But, Gaglianone also poses La Mia Classe as a documentary about the making of the narrative feature La Mia Classe and also a behind the scenes of the making of that documentary. He opens the film with the students testing their various microphones before the shooting is supposed to begin. But, before that, we explore the halls of an empty school into an empty room, as if the class had happened long ago in a different time period. At one point in the film, a student walks up to the teacher saying he has problems with his residential status papers, but then at another point, a student walks up to a producer with the same problems creating a hullabaloo. At yet another point, the film is documenting the setting up of a shot for a student to sleep in a park, and then filming the sleeping in the park.

Gaglianone goes overly meta to get the point across that this isn't your traditional poor weepy, but this stuff actually happens, but he loses the point of going meta by making his meta narrative kind of wishy-washy in its status as a non-fiction fictional narrative, and thus making everything seem faker and less urgent than it may actually be in that country.As a counter-example, Interior. Leather Bar. is a meta-narrative where the whole thing is scripted, but it's scripted as if it is a documentary, and doesn't half-ass or confuse any of the scenes. Thus, the scenes in Interior. Leather Bar. while climbing up its own ass still, seem more real than the scenes in La Mia Classe.

The missed opportunity is great here, because when La Mia Classe is on, it's really on. And, when it's off, it's really off. It's a point blank disappointment that's greater because it was reaching for the stars and burnt out before it reached it's destination. The acting didn't help because most of the students seemed to be able to speak Italian with great ease, and the mistakes also seemed scripted. But, what do I know? It's not my language. Nor my country.

Wednesday, July 2, 2014

Creep (2014): Found Footage Done Creepy

Creep (2014)
dir: Patrick Brice

SIFF 2014 Film #27

This year's SIFF proves that Found Footage horror is still going strong. After the success of V/H/S, we're starting to see a revitalization of the genre (despite what the producers of Beneath discovered). Creep is the best of the ones I saw this year, which took the same approach to the rules of found footage as Willow Creek, but didn't resort to redoing a well-worn plot line. Instead, Creep is original and founded in modern day fears, like Catfish. In fact, much like Catfish and the earlier The Signal, Creep is asking what happens when you respond to a stranger.

Patrick Brice stars as Aaron, an amateur videographer who responds to an ad from Josef, a guy who wants to make a My Life style video for his kid. Josef's dying of cancer, and he has a kid on the way, but he only has a few months to live and doesn't believe that he will see the kid being born. But, Josef starts out the film disarmingly and disconcertingly positive and just gets creepier from there.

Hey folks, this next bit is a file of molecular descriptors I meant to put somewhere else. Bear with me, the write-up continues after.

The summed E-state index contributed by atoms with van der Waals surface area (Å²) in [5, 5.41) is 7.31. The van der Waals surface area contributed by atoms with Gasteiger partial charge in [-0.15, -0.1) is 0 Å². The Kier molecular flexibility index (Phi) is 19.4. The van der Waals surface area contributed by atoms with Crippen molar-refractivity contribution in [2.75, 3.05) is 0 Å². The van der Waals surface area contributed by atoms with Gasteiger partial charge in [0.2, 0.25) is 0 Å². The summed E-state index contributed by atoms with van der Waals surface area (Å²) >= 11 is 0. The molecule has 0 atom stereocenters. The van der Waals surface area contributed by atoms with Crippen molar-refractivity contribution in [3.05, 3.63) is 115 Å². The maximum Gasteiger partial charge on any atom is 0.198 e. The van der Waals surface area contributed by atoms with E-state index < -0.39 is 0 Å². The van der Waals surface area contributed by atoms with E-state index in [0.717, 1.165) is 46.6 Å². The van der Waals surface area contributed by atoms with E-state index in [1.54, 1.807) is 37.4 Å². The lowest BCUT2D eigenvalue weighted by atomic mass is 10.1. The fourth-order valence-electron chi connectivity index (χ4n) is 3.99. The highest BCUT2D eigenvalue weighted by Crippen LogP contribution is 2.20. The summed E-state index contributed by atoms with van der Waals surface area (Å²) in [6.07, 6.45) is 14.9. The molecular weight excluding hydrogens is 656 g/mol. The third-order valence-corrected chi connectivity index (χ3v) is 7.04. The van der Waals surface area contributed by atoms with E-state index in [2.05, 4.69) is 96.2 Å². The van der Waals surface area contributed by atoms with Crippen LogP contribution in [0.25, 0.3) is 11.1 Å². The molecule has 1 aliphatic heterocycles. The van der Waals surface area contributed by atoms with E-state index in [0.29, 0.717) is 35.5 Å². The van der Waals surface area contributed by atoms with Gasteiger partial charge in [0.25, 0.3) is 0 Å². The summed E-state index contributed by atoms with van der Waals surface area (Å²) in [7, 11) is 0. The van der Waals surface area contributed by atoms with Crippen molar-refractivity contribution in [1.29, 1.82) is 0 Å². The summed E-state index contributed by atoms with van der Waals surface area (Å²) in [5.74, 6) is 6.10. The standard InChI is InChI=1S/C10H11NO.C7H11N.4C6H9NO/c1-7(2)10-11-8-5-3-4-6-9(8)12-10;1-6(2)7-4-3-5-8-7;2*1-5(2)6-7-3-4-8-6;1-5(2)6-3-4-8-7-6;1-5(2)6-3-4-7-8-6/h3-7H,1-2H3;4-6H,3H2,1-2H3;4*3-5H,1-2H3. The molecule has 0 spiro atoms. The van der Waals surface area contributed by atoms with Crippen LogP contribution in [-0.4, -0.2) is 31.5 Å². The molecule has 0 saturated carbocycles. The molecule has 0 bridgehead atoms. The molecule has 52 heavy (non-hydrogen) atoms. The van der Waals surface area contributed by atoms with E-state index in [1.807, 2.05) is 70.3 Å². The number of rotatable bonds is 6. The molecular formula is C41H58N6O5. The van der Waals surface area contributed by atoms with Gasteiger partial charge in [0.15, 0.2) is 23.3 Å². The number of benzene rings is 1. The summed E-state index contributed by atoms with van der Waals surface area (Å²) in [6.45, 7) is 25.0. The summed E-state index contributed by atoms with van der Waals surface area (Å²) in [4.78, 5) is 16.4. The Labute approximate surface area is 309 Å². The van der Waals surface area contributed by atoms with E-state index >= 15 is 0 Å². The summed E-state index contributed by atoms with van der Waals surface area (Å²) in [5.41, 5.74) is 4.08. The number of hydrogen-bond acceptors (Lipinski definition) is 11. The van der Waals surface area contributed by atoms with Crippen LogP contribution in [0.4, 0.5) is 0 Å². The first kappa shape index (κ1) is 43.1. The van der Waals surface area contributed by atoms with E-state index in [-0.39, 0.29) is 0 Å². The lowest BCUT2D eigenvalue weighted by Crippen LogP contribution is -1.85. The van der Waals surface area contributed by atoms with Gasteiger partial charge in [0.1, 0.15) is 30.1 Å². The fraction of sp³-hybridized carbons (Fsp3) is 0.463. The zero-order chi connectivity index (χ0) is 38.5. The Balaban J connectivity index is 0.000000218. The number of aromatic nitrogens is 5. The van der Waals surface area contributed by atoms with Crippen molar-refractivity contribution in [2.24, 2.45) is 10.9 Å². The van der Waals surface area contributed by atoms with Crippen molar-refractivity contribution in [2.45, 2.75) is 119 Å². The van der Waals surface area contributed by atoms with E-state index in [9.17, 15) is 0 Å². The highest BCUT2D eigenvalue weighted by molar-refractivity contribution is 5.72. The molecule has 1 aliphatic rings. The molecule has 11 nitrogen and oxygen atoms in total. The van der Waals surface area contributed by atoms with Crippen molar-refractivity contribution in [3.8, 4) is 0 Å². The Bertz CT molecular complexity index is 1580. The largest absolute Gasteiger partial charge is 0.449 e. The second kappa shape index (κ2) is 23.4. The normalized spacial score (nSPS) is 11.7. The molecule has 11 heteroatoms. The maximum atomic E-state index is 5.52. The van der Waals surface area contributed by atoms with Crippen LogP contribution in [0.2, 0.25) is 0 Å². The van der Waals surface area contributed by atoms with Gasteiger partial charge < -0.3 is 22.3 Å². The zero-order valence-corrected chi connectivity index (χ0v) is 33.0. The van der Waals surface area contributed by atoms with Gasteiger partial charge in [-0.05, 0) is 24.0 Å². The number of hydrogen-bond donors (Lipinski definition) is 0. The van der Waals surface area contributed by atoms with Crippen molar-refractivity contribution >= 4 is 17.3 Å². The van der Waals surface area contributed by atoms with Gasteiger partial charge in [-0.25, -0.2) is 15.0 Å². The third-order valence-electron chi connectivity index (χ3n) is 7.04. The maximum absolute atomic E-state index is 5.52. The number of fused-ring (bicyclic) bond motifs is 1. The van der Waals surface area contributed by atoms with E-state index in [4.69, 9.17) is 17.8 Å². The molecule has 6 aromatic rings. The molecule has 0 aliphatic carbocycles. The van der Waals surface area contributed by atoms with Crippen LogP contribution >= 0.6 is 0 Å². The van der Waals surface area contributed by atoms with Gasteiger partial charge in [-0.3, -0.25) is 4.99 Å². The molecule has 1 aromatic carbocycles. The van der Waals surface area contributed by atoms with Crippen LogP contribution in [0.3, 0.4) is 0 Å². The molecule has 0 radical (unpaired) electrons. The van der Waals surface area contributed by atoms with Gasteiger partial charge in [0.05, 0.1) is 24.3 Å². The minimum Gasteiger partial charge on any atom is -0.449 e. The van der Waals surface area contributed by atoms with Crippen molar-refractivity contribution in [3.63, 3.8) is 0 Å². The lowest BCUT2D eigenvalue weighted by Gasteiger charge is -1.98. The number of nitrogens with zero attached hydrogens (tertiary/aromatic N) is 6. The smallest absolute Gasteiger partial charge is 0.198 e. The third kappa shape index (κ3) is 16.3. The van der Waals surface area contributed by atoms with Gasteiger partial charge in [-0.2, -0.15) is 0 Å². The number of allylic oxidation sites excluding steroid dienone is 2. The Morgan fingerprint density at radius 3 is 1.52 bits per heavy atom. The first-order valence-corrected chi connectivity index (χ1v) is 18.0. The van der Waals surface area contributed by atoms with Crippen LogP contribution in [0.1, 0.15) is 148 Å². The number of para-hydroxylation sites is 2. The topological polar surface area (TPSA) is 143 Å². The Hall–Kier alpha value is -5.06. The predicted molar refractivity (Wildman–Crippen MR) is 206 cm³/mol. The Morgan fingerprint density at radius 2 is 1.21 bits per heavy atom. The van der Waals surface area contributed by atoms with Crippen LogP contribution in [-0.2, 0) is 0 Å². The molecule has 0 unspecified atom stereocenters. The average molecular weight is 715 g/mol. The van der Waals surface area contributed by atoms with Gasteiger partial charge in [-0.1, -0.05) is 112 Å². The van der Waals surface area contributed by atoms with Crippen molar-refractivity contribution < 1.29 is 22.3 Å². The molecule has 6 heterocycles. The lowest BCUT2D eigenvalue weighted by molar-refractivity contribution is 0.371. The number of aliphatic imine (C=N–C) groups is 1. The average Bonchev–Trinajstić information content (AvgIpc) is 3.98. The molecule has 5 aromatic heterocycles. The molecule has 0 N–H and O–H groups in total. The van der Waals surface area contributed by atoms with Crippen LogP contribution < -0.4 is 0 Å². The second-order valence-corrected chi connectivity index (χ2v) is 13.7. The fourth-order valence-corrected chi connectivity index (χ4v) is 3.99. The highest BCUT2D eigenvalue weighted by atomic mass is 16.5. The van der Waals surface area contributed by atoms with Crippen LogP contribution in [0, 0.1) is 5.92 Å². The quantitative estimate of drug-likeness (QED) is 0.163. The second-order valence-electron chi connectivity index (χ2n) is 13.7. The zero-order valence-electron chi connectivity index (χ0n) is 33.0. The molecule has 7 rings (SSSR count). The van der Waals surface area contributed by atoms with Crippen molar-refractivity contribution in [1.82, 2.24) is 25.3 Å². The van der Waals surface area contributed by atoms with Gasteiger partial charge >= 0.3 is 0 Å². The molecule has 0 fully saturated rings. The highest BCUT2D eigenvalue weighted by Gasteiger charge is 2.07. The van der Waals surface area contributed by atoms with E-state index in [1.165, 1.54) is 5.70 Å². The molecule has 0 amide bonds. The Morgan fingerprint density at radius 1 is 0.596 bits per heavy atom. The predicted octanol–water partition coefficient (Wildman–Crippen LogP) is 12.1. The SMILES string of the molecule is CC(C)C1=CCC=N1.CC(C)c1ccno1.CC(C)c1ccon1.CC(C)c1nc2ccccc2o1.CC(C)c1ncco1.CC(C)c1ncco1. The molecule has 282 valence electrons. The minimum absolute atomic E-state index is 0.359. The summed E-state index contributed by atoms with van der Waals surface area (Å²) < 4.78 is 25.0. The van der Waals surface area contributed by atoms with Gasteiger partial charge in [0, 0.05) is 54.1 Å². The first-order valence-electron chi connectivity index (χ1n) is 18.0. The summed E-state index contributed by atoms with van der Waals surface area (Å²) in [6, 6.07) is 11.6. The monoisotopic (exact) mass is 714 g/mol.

Did I mention that it's a black horror comedy? Mark Duplass as Josef just gets creepier and creepier with his broadly grinning mug, as Patrick Brice just keeps trusting way too much. From the first scene that Josef wants filmed, where he strips naked and gets in the tub to have "tubby time" with his not-yet-born son, you just want Aaron to get the fuck out of there. This guy is weird. But, at the same time, he could just be a really weird guy who doesn't know social norms. Is he a creeper? Will he kill Aaron? Drug him or other things? Or, is he just overly strange without knowing typical limits.

The number of times that Josef freaks Aaron out in the opening sequences as a joke puts the audience at unease from the get go, but at the same time he's hilarious and charming. And, it's Duplass' acting that sells the whole movie. Most of the audience has probably met the weirdo character that Josef is playing. Maybe he wants to sell a mattress. Maybe he asked you on a date on OK Cupid or Grindr or whatever. Maybe he works at your movie theater. Maybe he's a Steve Buscemi character. Creep plays on our trust that people are good at heart, even if they're creeping us the fuck out, as long as they don't hurt us. Without Duplass' winning grin, the movie would probably fall apart like so many houses of cards.

Duplass and Brice stripped the found footage genre to the barest minimum. All music is in scene. All sound it in scene. There is only the one video camera used (though, one shot does seem rather without cause, and it bugged the shit out of me). You may be annoyed at Aaron for going along with Josef as far as he does, but these characters aren't out to ANNOY you. Even Josef is a winning character who is just intended to creep you the fuck out.

With a bullet-train short running time of 82 minutes, Creep will hit you like a ton of bricks. This is a movie that constantly sets you on edge, even if you're laughing your way through it. It's completely playful approach to the horror genre makes Creep genuinely well...creepy. This is a blast of a movie, and I wish it well in it's journey. Because, it's an amazing ride.

Tuesday, July 1, 2014

Intramural (2014): Yet Another Sports Parody Film

Intramural (2014)
dir: Andrew Disney

SIFF 2014 Film #26

One of the hardest things about reviewing small ambitionless movies is trying to decide how to say that these small, tiny, independent movies which have no hard feelings towards anybody are not very good. Or, worse, that they're merely OK, but that the movie itself is well worn subject matter that has been tackled time and again.